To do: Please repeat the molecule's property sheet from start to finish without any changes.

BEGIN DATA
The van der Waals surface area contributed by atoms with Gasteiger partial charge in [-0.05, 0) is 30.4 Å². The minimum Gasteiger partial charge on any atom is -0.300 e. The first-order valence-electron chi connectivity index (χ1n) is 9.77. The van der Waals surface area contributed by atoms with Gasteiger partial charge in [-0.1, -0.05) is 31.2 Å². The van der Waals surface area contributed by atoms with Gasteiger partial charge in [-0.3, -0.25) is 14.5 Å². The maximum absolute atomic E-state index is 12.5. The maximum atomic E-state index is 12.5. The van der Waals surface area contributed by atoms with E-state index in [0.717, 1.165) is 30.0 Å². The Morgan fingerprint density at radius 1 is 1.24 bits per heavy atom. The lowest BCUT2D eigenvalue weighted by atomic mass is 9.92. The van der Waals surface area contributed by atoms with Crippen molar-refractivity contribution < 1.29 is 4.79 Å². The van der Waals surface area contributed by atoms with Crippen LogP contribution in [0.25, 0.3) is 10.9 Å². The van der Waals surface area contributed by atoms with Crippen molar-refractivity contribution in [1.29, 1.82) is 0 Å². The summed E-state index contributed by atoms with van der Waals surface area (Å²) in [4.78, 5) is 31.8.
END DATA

The van der Waals surface area contributed by atoms with Gasteiger partial charge in [-0.05, 0) is 30.4 Å². The minimum Gasteiger partial charge on any atom is -0.300 e. The first-order valence-electron chi connectivity index (χ1n) is 9.77. The van der Waals surface area contributed by atoms with Gasteiger partial charge in [-0.1, -0.05) is 31.2 Å². The van der Waals surface area contributed by atoms with Gasteiger partial charge in [-0.3, -0.25) is 14.5 Å². The maximum absolute atomic E-state index is 12.5. The maximum atomic E-state index is 12.5. The van der Waals surface area contributed by atoms with E-state index in [0.717, 1.165) is 30.0 Å². The Morgan fingerprint density at radius 1 is 1.24 bits per heavy atom. The lowest BCUT2D eigenvalue weighted by atomic mass is 9.92. The van der Waals surface area contributed by atoms with Crippen molar-refractivity contribution < 1.29 is 4.79 Å². The van der Waals surface area contributed by atoms with Crippen LogP contribution in [0.25, 0.3) is 10.9 Å². The van der Waals surface area contributed by atoms with Crippen molar-refractivity contribution in [1.29, 1.82) is 0 Å². The summed E-state index contributed by atoms with van der Waals surface area (Å²) in [4.78, 5) is 31.8.